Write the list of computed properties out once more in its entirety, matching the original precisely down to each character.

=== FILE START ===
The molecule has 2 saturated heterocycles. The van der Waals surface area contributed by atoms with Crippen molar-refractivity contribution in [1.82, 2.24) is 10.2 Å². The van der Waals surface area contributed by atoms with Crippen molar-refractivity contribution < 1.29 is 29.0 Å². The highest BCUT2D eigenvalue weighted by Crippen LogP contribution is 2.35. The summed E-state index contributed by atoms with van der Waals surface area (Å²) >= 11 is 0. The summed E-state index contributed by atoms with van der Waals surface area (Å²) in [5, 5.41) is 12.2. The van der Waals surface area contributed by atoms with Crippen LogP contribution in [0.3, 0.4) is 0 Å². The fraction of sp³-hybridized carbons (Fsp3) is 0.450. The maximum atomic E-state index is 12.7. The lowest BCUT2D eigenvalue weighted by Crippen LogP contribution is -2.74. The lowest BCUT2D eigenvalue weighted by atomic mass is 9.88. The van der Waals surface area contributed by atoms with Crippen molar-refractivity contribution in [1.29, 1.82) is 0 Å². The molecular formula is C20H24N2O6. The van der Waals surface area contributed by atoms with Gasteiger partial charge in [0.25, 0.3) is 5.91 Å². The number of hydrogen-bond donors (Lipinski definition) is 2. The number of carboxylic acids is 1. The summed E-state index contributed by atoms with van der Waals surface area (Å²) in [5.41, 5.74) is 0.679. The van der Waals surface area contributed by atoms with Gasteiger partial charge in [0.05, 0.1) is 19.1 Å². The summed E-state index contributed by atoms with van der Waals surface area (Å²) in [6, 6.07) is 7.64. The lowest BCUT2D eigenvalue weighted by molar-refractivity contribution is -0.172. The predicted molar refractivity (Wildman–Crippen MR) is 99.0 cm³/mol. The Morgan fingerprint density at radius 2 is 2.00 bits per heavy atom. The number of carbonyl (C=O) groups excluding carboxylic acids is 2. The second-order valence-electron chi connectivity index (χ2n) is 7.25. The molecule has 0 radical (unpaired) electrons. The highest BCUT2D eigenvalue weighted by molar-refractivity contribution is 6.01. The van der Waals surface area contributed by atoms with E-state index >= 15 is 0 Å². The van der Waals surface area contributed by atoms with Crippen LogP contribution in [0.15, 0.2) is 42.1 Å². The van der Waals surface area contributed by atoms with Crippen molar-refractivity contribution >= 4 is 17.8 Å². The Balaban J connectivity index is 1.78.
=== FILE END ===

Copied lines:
The molecule has 2 saturated heterocycles. The van der Waals surface area contributed by atoms with Crippen molar-refractivity contribution in [1.82, 2.24) is 10.2 Å². The van der Waals surface area contributed by atoms with Crippen molar-refractivity contribution < 1.29 is 29.0 Å². The highest BCUT2D eigenvalue weighted by Crippen LogP contribution is 2.35. The summed E-state index contributed by atoms with van der Waals surface area (Å²) >= 11 is 0. The summed E-state index contributed by atoms with van der Waals surface area (Å²) in [5, 5.41) is 12.2. The van der Waals surface area contributed by atoms with Crippen LogP contribution in [0.3, 0.4) is 0 Å². The fraction of sp³-hybridized carbons (Fsp3) is 0.450. The maximum atomic E-state index is 12.7. The lowest BCUT2D eigenvalue weighted by Crippen LogP contribution is -2.74. The lowest BCUT2D eigenvalue weighted by atomic mass is 9.88. The van der Waals surface area contributed by atoms with Crippen molar-refractivity contribution in [1.29, 1.82) is 0 Å². The molecular formula is C20H24N2O6. The van der Waals surface area contributed by atoms with Gasteiger partial charge in [0.25, 0.3) is 5.91 Å². The number of hydrogen-bond donors (Lipinski definition) is 2. The number of carboxylic acids is 1. The summed E-state index contributed by atoms with van der Waals surface area (Å²) in [5.41, 5.74) is 0.679. The van der Waals surface area contributed by atoms with Gasteiger partial charge in [0.05, 0.1) is 19.1 Å². The summed E-state index contributed by atoms with van der Waals surface area (Å²) in [6, 6.07) is 7.64. The lowest BCUT2D eigenvalue weighted by molar-refractivity contribution is -0.172. The predicted molar refractivity (Wildman–Crippen MR) is 99.0 cm³/mol. The Morgan fingerprint density at radius 2 is 2.00 bits per heavy atom. The number of carbonyl (C=O) groups excluding carboxylic acids is 2. The second-order valence-electron chi connectivity index (χ2n) is 7.25. The molecule has 0 radical (unpaired) electrons. The highest BCUT2D eigenvalue weighted by molar-refractivity contribution is 6.01. The van der Waals surface area contributed by atoms with E-state index >= 15 is 0 Å². The van der Waals surface area contributed by atoms with Crippen LogP contribution in [0.15, 0.2) is 42.1 Å². The van der Waals surface area contributed by atoms with Crippen molar-refractivity contribution >= 4 is 17.8 Å². The Balaban J connectivity index is 1.78.